As a child growing up in Lebanon during the civil war, every time the fighting would start (or more accurately, resume), my family and I would run to the main corridor of the house to seek shelter. This was a typical response for many a Lebanese family during the war.
Why corridors? Well, they seemed to be the safest space in the house: they had no windows and were separated from the outside world by at least two concrete walls making them a mini-bomb-shelter. They were also closest to the main entrance of the house in case we needed to make a run for it.
We’d gather in the corridor and start conversations about everything and anything. We’d tell jokes, share stories, play games, and sometimes talk about things we'd routinely not talk about during more ‘normal’ times.
Perhaps those experiences had an intense impact on me because of the contrast I felt between the terror looming outside and the safety of all-too-familiar bodies and smells of family and friends huddled up in the corridor. In a way, the experience is not too different from the joy of watching scary movies and feeling at once terrified and safe; in a state of fight-or-flight and everything's-gonna-be-alright.
My next experience with corridors came from teaching.
After class, a small group of students and I would walk out into the hallway and as we slowly paced down the corridor, we’d talk about a miscellany of things: myth, meaning, sci-fi movies, heroes, AI, dreams, martial arts, the economy, politics, revolutions ...
Perhaps these corridor conversations were so meaningful to us precisely because they were unpredictable and unscripted. In these corridors, we felt we could grapple with a wide spectrum of ideas without the restrictions of a syllabus or curriculum. I learned so much from these conversations. I felt that my students did so too.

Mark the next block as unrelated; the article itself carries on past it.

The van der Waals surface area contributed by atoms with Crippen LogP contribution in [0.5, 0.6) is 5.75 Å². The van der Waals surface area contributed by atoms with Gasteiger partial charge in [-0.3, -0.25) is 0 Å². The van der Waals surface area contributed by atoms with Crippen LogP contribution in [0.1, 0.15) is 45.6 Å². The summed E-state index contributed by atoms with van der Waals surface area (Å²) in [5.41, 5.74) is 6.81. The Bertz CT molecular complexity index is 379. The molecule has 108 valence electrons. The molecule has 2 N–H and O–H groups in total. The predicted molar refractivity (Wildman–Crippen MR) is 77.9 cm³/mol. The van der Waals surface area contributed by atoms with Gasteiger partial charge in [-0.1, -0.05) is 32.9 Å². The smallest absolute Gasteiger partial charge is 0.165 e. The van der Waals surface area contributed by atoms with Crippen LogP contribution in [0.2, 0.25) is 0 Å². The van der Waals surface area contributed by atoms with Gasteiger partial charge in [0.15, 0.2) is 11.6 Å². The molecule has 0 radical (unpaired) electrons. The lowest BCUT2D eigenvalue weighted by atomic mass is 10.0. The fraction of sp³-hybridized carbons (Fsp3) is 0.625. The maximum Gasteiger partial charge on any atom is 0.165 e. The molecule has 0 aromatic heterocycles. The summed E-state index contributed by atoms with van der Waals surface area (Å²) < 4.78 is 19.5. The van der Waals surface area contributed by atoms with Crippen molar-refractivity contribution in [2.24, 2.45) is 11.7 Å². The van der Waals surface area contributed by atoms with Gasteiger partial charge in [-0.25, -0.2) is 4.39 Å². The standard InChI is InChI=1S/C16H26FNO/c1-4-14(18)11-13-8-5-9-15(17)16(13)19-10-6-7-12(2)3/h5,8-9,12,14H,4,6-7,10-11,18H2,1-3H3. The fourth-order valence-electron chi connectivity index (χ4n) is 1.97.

In fact, one of these corridor conversations led a group of students and myself to start something called خارج عن الصف which translates into both 'out of line' and 'out of the classroom'. For a number of years, we would meet in cafes and public spaces around Beirut to continue the learning journey we had started in class and to grapple with key questions we had about the world we lived in.
Another special encounter with corridors came from my experience with play, theater and starting a company.
A few years back, I co-founded a company called In Playful Company that helps teams unlock their potential for creativity, collaboration and innovative risk-taking through play and dramatic techniques. Throughout my work, I discovered that play opens a corridor between reality and imagination in which people can safely explore possibilities and test out different ways of being in the world.
Today, I realize I've learned so much in these corridors where open and unconstrained conversations are allowed to take place.
In my coaching practice, I draw on my experiences with creating deep and meaningful corridor conversations to help my clients design their life journeys in more intentional and creative ways.